Mortgage Rates

Mortgage And Refinance Charges In the present day, Aug. 10


Today’s mortgage and refinance rates 

Average mortgage rates moved higher again yesterday. Let’s not get carried away yet. They’re still extraordinarily low. And you have to go back only to July 16 to find higher ones, based on Mortgage News Daily’s figures.

Market movements first thing this morning suggested mortgage rates today might edge higher or hold steady. But yesterday showed that such early indicators aren’t always reliable.

Find and lock a low rate (Aug 10th, 2021)

Current mortgage and refinance rates 

Program Mortgage Rate APR* Change
Conventional 30 year fixed 2.835% 2.835% +0.06%
Conventional 15 year fixed 2.002% 2.002% +0.01%
Conventional 20 year fixed 2.49% 2.49% Unchanged
Conventional 10 year fixed 1.886% 1.927% +0.04%
30 year fixed FHA 2.722% 3.378% +0.04%
15 year fixed FHA 2.431% 3.032% +0.03%
5/1 ARM FHA 2.5% 3.22% Unchanged
30 year fixed VA 2.375% 2.547% +0.05%
15 year fixed VA 2.25% 2.571% +0.12%
5/1 ARM VA 2.5% 2.399% Unchanged
Rates are provided by our partner network, and may not reflect the market. Your rate might be different. Click here for a personalized rate quote. See our rate assumptions here.

Find and lock a low rate (Aug 10th, 2021)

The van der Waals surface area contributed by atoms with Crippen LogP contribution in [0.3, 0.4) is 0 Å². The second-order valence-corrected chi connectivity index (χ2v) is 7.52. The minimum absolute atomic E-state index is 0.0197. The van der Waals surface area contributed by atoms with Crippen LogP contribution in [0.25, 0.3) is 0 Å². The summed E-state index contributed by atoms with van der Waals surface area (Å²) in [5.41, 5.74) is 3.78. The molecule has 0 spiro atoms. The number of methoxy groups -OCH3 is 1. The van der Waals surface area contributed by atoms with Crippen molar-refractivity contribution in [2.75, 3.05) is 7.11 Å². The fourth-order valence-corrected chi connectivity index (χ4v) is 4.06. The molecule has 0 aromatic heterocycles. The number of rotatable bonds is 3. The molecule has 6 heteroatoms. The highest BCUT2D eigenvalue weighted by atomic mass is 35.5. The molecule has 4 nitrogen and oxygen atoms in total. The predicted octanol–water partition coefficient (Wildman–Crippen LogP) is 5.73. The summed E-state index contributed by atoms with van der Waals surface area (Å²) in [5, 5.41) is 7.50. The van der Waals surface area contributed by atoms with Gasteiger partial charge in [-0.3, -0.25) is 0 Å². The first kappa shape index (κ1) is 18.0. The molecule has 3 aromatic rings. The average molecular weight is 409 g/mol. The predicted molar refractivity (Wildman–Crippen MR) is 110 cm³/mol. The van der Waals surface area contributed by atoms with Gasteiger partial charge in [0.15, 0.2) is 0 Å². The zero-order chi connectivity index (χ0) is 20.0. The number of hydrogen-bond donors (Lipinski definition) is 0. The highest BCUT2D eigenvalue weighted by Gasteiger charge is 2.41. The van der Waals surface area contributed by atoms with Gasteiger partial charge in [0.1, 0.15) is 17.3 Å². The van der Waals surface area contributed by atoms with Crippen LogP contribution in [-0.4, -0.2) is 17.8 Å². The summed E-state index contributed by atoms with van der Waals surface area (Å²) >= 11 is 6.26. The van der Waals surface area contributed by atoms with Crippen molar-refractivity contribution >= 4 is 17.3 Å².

COVID-19 mortgage updates: Mortgage lenders are changing rates and rules due to COVID-19. To see the latest on how coronavirus could impact your home loan, click here.

Should you lock a mortgage rate today?

Yesterday morning, unchanged or slightly lower mortgage rates looked the more likely scenarios for that day. But they ended up rising moderately. That’s a measure of the uncertainty at the moment.

There is a real possibility of those rates continuing upward for an extended period. Of course, nobody can be sure. But the momentum feels to be going in that direction. So, if you’re at all cautious, you might choose to lock your rate now, regardless of your closing date. You’ll still get an amazingly good deal.

I’m leaving my personal rate lock recommendations where they are today. But I’ll change them (to Lock across the board) later in the week if that momentum appears to be sustained:

  • LOCK if closing in 7 days
  • LOCK if closing in 15 days
  • LOCK if closing in 30 days
  • FLOAT if closing in 45 days
  • FLOAT if closing in 60 days

However, I don’t claim perfect foresight. And your personal analysis could turn out to be as good as mine — or better. So you might choose to be guided by your instincts and your personal tolerance for risk.